Brexit is bad for business and so will be bad for Britain

I don’t normally write about politics, being just a VC with interests and/or experience of over 50 UK businesses over a long career. But an old article about threats from John Redwood to business people in the Telegraph resurfaced on Twitter last week and having only just read it for the first time it has motivated me to speak up*. The headline and subhead express his view: “Businesses that speak out for Britain’s EU membership will be punished, vows John Redwood” and “Leading Tory Eurosceptic says companies who publicly back staying in the EU will pay very dear economic and financial price, with executives potentially losing their jobs”.
I’ve calmed down since I first read the article so the following is written with a rational head.
Firstly, this sort of bullying is totally unacceptable. But it is going on everywhere. Anyone who dares to suggest that leaving the EU is a bad idea or that we should consider having a second referendum on the final deal risks being pilloried. Most business people keep their heads down concentrating on their issues today. Few dare to air their beliefs that Brexit is bad for business and the economy. Few state publicly that it should be put to another vote to check the will of the people is to proceed with the Brexit deal once terms are agreed. I’m willing to stick my neck out and here’s why.
There is a very real prospect that we may leave the EU with no deal and that would affect businesses big and small a great amount. In macro terms virtually all economists agree that any form of Brexit will slow down our economy’s growth and some forms of Brexit are a lot worse than others.

Part of the challenge of Brexit is that it is so incredibly complicated that almost all voters are turned off by the detail. A canny politician can easily use fake news, bluster and even outright lies to obfuscate and confuse. As a result even more voters get turned off by the arguments, and I think tend to stop listening – most sticking to the view they always had about this subject.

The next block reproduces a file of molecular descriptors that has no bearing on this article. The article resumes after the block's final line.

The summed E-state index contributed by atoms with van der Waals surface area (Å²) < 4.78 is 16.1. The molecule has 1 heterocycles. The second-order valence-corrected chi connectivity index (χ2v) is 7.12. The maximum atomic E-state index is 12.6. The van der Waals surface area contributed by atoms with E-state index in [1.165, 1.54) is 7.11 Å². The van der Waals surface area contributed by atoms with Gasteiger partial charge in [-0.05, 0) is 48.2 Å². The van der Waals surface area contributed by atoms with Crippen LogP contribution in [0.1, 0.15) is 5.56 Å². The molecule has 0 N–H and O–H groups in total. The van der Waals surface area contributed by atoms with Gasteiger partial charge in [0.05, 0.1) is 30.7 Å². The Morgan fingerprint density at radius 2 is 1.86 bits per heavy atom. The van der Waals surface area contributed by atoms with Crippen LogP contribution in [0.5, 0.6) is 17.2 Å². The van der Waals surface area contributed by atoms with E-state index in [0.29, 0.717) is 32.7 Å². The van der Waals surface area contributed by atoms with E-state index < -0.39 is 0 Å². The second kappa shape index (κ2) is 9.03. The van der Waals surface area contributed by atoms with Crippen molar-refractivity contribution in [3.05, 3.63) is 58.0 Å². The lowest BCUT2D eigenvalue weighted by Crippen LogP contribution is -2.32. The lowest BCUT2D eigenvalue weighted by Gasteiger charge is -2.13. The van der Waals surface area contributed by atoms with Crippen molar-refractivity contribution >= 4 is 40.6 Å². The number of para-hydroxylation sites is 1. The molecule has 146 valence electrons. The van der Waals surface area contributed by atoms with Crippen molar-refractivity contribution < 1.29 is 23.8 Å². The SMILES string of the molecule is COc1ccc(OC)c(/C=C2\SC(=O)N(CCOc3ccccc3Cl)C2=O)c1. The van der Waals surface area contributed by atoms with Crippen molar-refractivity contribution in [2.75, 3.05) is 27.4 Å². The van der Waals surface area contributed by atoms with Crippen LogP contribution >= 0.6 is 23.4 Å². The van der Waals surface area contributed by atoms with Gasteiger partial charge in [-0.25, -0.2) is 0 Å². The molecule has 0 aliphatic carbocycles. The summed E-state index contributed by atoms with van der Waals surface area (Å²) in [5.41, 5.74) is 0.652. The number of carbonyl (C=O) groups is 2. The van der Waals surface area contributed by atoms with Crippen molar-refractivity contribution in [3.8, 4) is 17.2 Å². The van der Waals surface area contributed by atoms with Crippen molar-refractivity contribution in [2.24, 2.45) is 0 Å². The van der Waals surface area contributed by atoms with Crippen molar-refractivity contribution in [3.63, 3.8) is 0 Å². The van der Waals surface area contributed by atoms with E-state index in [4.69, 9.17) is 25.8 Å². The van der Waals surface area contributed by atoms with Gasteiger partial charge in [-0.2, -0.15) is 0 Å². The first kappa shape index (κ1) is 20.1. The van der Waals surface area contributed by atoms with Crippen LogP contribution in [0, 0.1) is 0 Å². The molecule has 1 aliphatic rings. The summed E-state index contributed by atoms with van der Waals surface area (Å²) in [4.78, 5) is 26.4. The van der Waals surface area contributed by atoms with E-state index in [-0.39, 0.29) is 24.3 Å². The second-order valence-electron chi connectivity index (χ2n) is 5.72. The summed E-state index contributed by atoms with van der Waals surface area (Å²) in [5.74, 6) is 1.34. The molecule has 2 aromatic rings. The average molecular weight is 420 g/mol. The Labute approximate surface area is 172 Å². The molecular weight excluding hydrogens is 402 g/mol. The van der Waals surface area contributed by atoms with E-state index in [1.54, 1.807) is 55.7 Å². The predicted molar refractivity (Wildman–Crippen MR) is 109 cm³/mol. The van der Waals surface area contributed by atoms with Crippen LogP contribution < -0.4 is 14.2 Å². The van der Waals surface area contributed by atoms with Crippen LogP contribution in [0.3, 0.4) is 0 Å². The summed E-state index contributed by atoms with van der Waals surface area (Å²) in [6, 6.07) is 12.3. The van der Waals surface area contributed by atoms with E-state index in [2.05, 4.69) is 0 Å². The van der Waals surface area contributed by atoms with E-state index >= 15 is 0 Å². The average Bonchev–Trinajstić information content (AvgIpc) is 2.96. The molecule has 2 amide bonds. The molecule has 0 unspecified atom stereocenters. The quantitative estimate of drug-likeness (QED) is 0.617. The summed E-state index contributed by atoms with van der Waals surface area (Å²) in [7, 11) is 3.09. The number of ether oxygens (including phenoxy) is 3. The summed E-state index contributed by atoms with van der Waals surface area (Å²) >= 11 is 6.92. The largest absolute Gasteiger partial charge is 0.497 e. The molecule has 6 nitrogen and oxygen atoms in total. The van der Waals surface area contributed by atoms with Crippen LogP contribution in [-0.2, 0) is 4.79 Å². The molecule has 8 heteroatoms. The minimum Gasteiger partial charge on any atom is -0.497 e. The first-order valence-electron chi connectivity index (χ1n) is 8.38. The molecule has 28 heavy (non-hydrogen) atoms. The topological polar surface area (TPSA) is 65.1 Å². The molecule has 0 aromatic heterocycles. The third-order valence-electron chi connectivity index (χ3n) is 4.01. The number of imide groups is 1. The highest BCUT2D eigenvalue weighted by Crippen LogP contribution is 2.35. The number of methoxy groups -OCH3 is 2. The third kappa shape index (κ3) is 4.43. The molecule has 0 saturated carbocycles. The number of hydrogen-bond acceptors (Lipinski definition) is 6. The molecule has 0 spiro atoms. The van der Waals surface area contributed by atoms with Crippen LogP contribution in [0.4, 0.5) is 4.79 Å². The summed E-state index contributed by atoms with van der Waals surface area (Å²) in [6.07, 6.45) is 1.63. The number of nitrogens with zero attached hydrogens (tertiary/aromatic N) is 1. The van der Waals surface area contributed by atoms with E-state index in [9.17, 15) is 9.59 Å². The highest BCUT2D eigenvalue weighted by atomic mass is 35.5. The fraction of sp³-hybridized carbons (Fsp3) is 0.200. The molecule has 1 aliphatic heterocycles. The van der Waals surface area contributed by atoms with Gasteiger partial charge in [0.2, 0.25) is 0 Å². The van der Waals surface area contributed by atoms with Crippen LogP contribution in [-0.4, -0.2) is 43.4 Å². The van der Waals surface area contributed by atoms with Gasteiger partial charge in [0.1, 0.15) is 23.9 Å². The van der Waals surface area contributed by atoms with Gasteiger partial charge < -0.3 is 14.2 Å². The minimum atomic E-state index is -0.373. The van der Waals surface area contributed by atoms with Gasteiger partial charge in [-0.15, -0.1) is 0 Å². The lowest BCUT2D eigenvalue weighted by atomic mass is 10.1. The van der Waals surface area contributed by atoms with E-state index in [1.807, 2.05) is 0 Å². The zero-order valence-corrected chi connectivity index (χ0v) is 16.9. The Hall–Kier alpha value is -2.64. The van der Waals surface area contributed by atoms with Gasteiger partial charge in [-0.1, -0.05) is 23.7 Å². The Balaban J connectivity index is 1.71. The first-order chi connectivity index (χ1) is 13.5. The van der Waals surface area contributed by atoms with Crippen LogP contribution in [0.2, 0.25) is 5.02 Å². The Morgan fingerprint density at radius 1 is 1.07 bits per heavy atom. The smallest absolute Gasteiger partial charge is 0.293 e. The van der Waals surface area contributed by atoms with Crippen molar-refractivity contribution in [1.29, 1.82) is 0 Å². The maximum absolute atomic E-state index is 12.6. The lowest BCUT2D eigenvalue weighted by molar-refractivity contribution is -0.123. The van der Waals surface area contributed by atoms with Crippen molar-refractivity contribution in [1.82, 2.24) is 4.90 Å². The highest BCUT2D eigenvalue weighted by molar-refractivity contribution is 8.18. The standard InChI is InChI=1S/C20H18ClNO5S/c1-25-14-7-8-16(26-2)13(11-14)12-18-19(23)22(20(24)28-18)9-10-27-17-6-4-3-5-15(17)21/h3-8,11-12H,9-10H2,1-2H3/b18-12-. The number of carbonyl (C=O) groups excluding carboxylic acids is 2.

This diagram from brexitoptions.co.uk is incredibly helpful:

The little UK flag shows where we sit now and on the brexitoptions website you can see where we sit under each potential form of Brexit. They cite five different potential outcomes for Brexit and the UK government is currently aiming for what is likely to be the fourth worst for business (Free Trade Agreement) and may end up in the worst place for business and our economy (WTO rules).
The terrible thing about both those options though is that it seems very very unlikely they can be delivered without creating a hard border between Ireland and Northern Ireland. After 20 years of the Good Friday Agreement – the peace agreement which ended nearly 30 years of sectarian violence – it would be disaster if Brexit sent us back to the 70s to 90s in terms of bombings in Northern Ireland and on the mainland too. Many people died and were injured, and the whole country was affected, with Northern Ireland chronically so:

Surely, surely the ultra Brexiteers don’t think it is worth paying that price for their form of Brexit?
One of the main purposes of the EU of course is to promote peace throughout Europe – hardly anyone mentioned that during the referendum. There are great benefits of trading and working together in the single market and customs union such that we get to know each other, and our businesses and families become intertwined so future war becomes much less likely.
Back to business, the FT graph above shows the macro effect – as a country we could be 8% or so worse off. Another very important point that has scarcely been mentioned is the micro effects of the FTA or WTO forms of Brexit. I think Theresa May is aware of this because of her recent quotes that after Brexit our economy is going to be “different”. Boris talks of the Brexit dividend which almost all economists agree is a fiction. May refused recently to talk of such a dividend and repeated her view that things will be different.